In a nutshell: Cameras following losers losing.
The 411: Perhaps in the hope that somebody will unconsciously associate their dreary output with compulsive viewing, BBC2 are running a series of programmes about people’s addictions.
Addiction is difficult to pin down. What’s the difference between addiction and simply wanting something a lot? What does it actually mean to be addicted?
"Habitual psychological and physiological dependence on a substance or practice beyond one’s voluntary control" if you follow the medical definition. But is it becoming a catch-all phrase for people who have destructive behaviours but don’t want to take responsibility for them?
"Jonny looks like a Coldplay member who was kicked out of the band for being too wussy."
This week, Compulsion followed Jonny Walker – a more-or-less likeable sappy 23 year-old with a drug, drinking and gambling problem. Jonny looks like a Coldplay member who was kicked out of the band for being too wussy. He smokes like a student with that hard-done-by world-weary air you often find in suburban Indiescum.
His father is an Anglican clergyman and an unbelievable turd – reacting with horribly inappropriate jolliness while his son breaks down in tears in front of him. He has that unerring clergyman’s knack of saying and doing the exact wrong thing at the exact wrong time – generously garnished with fatuous proverbs about journeys of a thousand miles starting with one step and the like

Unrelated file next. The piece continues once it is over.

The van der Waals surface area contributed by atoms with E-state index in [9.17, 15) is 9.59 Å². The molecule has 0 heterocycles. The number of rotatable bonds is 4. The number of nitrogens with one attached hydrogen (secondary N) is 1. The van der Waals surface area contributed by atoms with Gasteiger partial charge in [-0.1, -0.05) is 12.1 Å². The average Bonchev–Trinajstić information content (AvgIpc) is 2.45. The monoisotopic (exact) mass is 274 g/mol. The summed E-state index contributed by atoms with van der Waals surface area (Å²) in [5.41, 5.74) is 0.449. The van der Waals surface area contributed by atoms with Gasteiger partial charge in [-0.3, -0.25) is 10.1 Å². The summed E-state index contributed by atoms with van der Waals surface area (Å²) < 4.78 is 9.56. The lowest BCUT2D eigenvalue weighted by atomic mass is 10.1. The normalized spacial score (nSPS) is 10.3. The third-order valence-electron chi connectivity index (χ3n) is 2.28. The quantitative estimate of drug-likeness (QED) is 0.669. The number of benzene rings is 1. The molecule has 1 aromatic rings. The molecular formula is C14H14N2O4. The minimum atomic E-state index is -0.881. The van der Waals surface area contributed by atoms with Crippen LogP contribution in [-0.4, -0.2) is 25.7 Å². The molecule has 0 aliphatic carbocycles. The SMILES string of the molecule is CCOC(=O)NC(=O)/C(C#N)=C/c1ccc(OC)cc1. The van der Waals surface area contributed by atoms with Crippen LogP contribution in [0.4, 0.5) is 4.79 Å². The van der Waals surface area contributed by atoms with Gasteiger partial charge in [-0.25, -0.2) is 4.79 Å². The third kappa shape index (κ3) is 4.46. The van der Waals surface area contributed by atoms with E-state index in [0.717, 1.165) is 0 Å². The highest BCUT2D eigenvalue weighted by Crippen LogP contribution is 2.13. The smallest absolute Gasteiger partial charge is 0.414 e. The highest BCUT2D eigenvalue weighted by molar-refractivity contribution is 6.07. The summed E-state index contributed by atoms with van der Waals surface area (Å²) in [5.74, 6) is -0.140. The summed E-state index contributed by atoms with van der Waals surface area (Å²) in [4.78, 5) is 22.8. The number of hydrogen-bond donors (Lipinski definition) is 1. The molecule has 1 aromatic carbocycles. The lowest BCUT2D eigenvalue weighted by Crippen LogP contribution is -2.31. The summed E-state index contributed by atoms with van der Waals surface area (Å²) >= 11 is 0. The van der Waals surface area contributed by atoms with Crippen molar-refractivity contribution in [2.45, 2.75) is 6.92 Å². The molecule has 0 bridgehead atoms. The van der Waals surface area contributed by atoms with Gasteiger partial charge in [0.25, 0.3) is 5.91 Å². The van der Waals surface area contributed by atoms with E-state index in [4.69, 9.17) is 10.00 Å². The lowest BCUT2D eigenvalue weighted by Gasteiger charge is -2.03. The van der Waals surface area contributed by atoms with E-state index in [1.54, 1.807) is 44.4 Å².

As his drinking and gambling escalates, Jonny resorts to overdoses to get his parents’ attention. A couple of blister strips at first, culminating in a 150 paracetamol effort. You half expect the Reverend Father to turn up with "the journey of a thousand paracetamol starts with one pill". It doesn’t take an addict to work out that this particular form of gambling only has one outcome.
Earlier in the series there was Jan, a 54 year-old grandmother and gambling addict. Up on 27 counts of theft, all from her friend Queenie, an 89-year-old woman in her care, Jan was a very difficult woman to like. Refusing her lawyer’s advice to plead guilty to stealing saying "I did do it in reality, but in my heart I was going to pay it back".
"I bet that’s some consolation to Queenie, half insane and living la vida broker after being fucked over by someone she trusted."
I bet that’s some consolation to Queenie, half insane and living la vida broker after being fucked over by someone she trusted. Like a lot of addicts, Jan can only see the world in terms of how it affects her. She is devastated by the lies people have told Queenie about her – lies like "that insane gambler stole your life savings and stuck it in fruit machines" which is only a lie in the sense that it is completely and undeniably true.
It has made for uncomfortable viewing at times as you swing between sympathy and contempt for the subjects of the films. This will come as no surpise to the addicts who have been eliciting both those reactions their entire lives, embroiled as they are in their avoidance behaviour and self-hatred. They make reality TV contestants look positively happy, together individuals in comparison.
The best thing about it: The meaningless turd jousts between addict and care worker.
The worst thing about it: Daddy dearest walking around with a face like a stuffed snatch.
The verdict on Compulsion : Habit-forming television.
Marks out of 10: 7